It can also help some back pain, such as that caused by having too thick of a wallet in your back pocket.

Normally, I’d say to take her advice with a grain of salt.

In this case I suggest you add that grain of salt to a liter of water, shake it up, take one cc of the mixture and add that to a fresh liter of water. Repeat up to 5 dilutions (but be careful not to dilute TOO much- it becomes more potent with each dilution, and you don’t want to overdose). :slight_smile:
In her defense, she recommended a questionable herbal therapy (which has a lot of popular, if unscientific, support). When challenged, she (sorta kinda) offered you a “tincture of time”, which is a reasonable treatment (if you are otherwise young and hale), assuming her diagnosis is correct or at least reasonable.

However, based on your report of her responses, she is probably both muddled and overly credible about alternative therapies. I suspect she has lots of enthusiastic takers of these “gentler” remedies, and that she gets more warm fuzzies than challenges from recommending them.

Not to be elitist, but how come they stuck you with a FNP as a primary care provider? BTW I knew your location would say California before I looked. :stuck_out_tongue:

It had the benefit of the doubt. It lost. Ask her what she thinks about vaccines. If she starts talking about the risks and stuff you can feel fully justified in walking.
My PCP is a great guy and a real doctor with excellent diagnostic skills. You can do better.

Homeopathy is junk, hogwash, and poppycock. If an actual doctor recommended homeopathy to me, I’d never see him or her again. There is literally nothing to their medicine, you can prove that it doesn’t have even a molecule of active ingredient.

This is a bit of a pet peeve of mine. There is really nothing called “stomach flu.” Influenza symptoms rarely include anything to do with the stomach. However there may be other viruses responsible for stomach issue such as diarrhea and vomiting, but not the Flu virus.

Its fine if lay people use the term stomach flu, but a medical practitioner using it gets my goat a little bit.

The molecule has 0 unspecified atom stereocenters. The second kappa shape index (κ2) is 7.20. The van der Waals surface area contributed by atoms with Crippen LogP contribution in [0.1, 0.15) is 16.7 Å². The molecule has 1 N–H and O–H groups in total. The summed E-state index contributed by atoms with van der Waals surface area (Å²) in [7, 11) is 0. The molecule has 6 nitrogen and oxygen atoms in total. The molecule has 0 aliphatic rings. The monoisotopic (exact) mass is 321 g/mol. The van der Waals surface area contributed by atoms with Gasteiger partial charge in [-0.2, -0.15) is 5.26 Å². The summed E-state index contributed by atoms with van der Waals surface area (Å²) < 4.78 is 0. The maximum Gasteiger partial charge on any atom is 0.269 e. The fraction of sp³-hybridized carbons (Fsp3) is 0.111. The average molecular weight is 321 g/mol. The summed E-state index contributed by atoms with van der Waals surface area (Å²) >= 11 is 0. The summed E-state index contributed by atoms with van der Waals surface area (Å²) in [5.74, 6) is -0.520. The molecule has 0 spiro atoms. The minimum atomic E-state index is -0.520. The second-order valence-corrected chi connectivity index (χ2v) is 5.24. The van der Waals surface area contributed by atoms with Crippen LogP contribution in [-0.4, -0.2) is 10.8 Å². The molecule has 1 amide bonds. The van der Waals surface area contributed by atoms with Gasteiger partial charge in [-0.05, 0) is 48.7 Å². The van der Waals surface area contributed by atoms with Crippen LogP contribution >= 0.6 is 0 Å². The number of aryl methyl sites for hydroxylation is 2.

Apart from all the homeopathy talk of course.

Whether or not she said “homeopathy”, what she recommended was a popular herbal remedy which might possibly help, is very unlikely to hurt, and probably packs a decent placebo effect. That’s much less of a red flag than if she suggested actual homeopathy, which has been pretty thoroughly debunked.

I’d probably shop for another PCP, but my prior PCP once recommended a treatment which I thought was probably bunk (I forget the name right now) and I asked her if it hadn’t failed to be found effective in studies, and she said it might just be the placebo effect, but she felt it had helped her. Then she talked a bit about the value of placebos – and that’s NOT bunk.

So I stuck with her until she retired, and I don’t regret it.

I would not be a patient to any practitioner who seriously recommended homeopathic treatment. I’ve already got my own witch doctor, thank you.

What’s your take on herbal remedies like echinacea with goldenseal?

Yeah, it sounds to me like she just doesn’t know what “homeopathy” means, and thinks it’s a synonym for “herbal medicine” or something. It would probably bother me, because I think people should know what words mean if they’re going to use them in a professional context, but it’s less dodgy than recommending actual homeopathy.

Ditch her, & send a letter to the State Board.

Run. Run far, run fast.

On further thought (and I teach freshman comp, so I’m pretty well acquainted with the whole range of ways people tend to be dumb about words), I’d be willing to bet good money that the “home” part is what’s confusing her, and she’s under the impression that “homeopathy” is a fancier, more impressive way to say “home remedy.” Not necessarily a good sign in a medical professional – I’d expect most of them to know their Latin roots a little better – but at least understandable.